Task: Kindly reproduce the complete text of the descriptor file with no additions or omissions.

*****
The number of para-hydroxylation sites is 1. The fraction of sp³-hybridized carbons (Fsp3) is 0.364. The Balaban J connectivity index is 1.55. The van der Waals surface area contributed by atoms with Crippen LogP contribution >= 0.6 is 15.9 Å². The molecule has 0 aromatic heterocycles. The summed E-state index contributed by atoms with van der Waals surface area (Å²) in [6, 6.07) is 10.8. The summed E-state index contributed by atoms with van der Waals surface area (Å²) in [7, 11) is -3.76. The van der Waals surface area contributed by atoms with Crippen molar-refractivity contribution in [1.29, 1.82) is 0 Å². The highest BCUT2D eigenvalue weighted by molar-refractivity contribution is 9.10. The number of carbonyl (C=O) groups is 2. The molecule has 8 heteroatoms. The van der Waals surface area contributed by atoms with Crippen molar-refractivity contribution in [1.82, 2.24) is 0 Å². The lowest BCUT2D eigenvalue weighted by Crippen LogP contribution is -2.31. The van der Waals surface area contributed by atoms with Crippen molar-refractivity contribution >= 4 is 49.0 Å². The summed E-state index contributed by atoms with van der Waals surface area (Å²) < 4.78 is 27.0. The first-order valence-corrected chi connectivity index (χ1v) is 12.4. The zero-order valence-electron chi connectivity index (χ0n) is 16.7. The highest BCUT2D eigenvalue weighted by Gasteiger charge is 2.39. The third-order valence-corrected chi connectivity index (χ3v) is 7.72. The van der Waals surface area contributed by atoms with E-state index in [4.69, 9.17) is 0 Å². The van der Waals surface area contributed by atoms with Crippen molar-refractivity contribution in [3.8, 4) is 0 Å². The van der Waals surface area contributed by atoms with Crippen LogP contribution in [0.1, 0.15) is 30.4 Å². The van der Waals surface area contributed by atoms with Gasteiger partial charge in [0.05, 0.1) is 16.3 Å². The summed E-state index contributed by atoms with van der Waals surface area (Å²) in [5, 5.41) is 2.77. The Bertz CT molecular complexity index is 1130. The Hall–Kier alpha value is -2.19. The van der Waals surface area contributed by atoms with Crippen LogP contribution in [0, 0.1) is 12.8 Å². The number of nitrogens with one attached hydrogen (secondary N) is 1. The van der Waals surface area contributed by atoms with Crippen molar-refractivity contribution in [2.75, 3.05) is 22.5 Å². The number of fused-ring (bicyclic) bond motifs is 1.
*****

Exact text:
The number of para-hydroxylation sites is 1. The fraction of sp³-hybridized carbons (Fsp3) is 0.364. The Balaban J connectivity index is 1.55. The van der Waals surface area contributed by atoms with Crippen LogP contribution >= 0.6 is 15.9 Å². The molecule has 0 aromatic heterocycles. The summed E-state index contributed by atoms with van der Waals surface area (Å²) in [6, 6.07) is 10.8. The summed E-state index contributed by atoms with van der Waals surface area (Å²) in [7, 11) is -3.76. The van der Waals surface area contributed by atoms with Crippen molar-refractivity contribution in [1.29, 1.82) is 0 Å². The highest BCUT2D eigenvalue weighted by molar-refractivity contribution is 9.10. The number of carbonyl (C=O) groups is 2. The molecule has 8 heteroatoms. The van der Waals surface area contributed by atoms with Crippen molar-refractivity contribution in [1.82, 2.24) is 0 Å². The lowest BCUT2D eigenvalue weighted by Crippen LogP contribution is -2.31. The van der Waals surface area contributed by atoms with Crippen molar-refractivity contribution >= 4 is 49.0 Å². The summed E-state index contributed by atoms with van der Waals surface area (Å²) < 4.78 is 27.0. The first-order valence-corrected chi connectivity index (χ1v) is 12.4. The zero-order valence-electron chi connectivity index (χ0n) is 16.7. The highest BCUT2D eigenvalue weighted by Gasteiger charge is 2.39. The third-order valence-corrected chi connectivity index (χ3v) is 7.72. The van der Waals surface area contributed by atoms with E-state index in [4.69, 9.17) is 0 Å². The van der Waals surface area contributed by atoms with Crippen molar-refractivity contribution in [3.8, 4) is 0 Å². The van der Waals surface area contributed by atoms with Crippen LogP contribution in [0.1, 0.15) is 30.4 Å². The van der Waals surface area contributed by atoms with Gasteiger partial charge in [0.05, 0.1) is 16.3 Å². The summed E-state index contributed by atoms with van der Waals surface area (Å²) in [5, 5.41) is 2.77. The Bertz CT molecular complexity index is 1130. The Hall–Kier alpha value is -2.19. The van der Waals surface area contributed by atoms with Crippen LogP contribution in [0, 0.1) is 12.8 Å². The number of nitrogens with one attached hydrogen (secondary N) is 1. The van der Waals surface area contributed by atoms with Crippen molar-refractivity contribution in [2.75, 3.05) is 22.5 Å². The number of fused-ring (bicyclic) bond motifs is 1.